The organ-culture in the Basilica of the Holy Blood has existed for a much longer period of time than people suspect. As early as the 16th century we find organs and organbuilders in the accounts of the Noble Confraternity of the Holy Blood. In the archives we find several organbuilders who either repaired or built a new organ during the 16th, 17th and 18th century.
Important names are: Lauweryns Veldam, Jan Waghers (16th century), Crespin du Bois, Boudewijn Ledou (17th century).
In 1751 Isabelle Claesman, daughter of Baron Van Male, made a present of a new organ, built by the renowned organbuilder of Bruges, Andries Jacob Berger (1712-1774). This valuable instrument was destroyed (or disappeared anyway) during the French Revolution.
The Brugean organbuilder Hooghuys built a new organ in 1836. It is placed on a new rood-loft against the west facade. Unfortunatly it had to be removed to enable the placement of a new glass window. Rood-loft and organ were demolished in 1854 and sold to chaplain Slock from Roeselare.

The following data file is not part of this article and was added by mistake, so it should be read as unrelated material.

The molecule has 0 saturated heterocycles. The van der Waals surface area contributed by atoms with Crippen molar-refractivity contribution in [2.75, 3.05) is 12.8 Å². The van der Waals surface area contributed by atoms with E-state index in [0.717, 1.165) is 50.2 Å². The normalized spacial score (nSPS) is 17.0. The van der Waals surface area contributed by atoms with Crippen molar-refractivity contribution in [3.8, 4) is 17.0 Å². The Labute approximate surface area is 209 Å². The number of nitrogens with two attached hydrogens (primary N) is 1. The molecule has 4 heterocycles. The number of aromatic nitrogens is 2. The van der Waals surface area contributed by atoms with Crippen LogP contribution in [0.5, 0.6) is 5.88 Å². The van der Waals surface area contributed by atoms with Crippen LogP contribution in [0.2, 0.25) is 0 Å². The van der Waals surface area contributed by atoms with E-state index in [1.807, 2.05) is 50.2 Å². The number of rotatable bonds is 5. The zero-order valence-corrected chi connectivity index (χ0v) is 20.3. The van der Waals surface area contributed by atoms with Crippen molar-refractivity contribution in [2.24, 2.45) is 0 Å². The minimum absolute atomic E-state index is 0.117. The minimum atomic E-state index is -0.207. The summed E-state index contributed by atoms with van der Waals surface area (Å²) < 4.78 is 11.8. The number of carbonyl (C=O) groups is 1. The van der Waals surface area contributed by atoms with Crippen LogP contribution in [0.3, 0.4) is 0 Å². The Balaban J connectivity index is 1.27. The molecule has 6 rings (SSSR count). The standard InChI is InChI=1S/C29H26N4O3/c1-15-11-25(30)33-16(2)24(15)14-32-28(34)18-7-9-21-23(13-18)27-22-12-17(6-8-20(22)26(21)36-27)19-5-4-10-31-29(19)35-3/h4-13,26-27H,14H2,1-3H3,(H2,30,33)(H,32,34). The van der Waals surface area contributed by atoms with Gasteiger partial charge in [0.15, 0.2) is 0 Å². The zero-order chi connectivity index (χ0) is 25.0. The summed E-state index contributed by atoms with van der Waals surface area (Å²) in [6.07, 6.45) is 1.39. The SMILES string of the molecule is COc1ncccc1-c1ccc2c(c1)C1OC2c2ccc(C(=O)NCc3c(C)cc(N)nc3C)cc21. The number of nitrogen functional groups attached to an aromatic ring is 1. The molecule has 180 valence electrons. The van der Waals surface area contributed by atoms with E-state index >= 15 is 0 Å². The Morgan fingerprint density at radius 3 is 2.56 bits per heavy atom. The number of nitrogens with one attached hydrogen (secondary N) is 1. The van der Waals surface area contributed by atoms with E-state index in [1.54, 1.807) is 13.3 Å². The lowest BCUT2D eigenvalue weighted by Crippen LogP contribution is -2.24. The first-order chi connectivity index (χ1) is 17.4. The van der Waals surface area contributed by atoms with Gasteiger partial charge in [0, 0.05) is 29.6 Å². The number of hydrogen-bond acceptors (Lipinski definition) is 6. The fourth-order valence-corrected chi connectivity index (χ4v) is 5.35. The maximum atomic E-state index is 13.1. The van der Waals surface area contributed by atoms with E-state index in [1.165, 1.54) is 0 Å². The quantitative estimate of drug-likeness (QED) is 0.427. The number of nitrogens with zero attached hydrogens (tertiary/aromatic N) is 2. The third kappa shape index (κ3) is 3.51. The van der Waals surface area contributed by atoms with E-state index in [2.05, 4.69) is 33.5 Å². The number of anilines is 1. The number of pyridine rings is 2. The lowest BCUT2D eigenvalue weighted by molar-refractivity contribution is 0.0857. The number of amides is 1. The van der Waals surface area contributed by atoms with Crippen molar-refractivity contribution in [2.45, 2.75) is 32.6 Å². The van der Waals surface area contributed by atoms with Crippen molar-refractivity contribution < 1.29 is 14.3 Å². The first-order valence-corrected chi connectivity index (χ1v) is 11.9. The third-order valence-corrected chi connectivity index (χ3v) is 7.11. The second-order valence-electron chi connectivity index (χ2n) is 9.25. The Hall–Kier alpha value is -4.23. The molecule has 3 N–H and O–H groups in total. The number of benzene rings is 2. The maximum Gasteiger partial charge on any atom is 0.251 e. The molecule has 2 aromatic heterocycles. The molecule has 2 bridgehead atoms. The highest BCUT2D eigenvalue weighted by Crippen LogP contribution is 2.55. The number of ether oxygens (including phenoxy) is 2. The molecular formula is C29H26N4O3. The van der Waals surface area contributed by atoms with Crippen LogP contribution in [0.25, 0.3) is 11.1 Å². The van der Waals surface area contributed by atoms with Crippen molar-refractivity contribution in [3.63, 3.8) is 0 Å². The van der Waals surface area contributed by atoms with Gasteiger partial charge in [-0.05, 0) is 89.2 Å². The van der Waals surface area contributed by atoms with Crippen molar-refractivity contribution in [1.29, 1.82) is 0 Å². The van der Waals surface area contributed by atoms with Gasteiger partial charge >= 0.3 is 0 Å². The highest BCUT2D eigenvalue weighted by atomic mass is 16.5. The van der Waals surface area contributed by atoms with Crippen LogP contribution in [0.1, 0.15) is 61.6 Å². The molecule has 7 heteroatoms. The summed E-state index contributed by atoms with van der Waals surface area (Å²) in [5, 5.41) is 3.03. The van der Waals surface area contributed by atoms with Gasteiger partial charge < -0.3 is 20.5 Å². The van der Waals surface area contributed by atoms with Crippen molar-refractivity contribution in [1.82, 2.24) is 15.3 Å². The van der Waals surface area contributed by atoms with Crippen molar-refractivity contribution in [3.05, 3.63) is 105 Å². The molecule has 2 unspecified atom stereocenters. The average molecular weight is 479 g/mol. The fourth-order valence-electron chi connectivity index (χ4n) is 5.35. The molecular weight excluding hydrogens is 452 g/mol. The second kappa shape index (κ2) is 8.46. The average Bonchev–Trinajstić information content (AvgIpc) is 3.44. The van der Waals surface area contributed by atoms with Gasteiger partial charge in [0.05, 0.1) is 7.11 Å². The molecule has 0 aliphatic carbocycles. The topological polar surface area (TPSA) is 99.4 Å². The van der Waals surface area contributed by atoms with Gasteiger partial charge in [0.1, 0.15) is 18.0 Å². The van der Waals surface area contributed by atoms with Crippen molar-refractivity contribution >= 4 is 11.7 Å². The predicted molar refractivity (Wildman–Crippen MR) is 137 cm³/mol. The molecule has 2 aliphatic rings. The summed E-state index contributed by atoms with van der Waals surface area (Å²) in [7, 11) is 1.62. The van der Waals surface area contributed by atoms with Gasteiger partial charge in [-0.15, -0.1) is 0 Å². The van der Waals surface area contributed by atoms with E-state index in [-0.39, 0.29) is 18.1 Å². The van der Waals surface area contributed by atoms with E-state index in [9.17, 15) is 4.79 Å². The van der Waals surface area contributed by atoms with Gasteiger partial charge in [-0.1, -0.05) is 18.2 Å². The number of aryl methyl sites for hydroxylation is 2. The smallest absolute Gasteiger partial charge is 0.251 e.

In 1923 the Chapel of the Holy Blood is elevated to a Basilica. For this important occasion the organbuilder Jules Anneessens from Menen is given the commission to build a new organ. This late romantic instrument is placed in the Basilica in 1925.
In the course of history the organists of the Basilica usually played the organ of the Cathedral of Saint Donatius (now disappeared) as well.
An organ service is performed monthly since autumn 2012.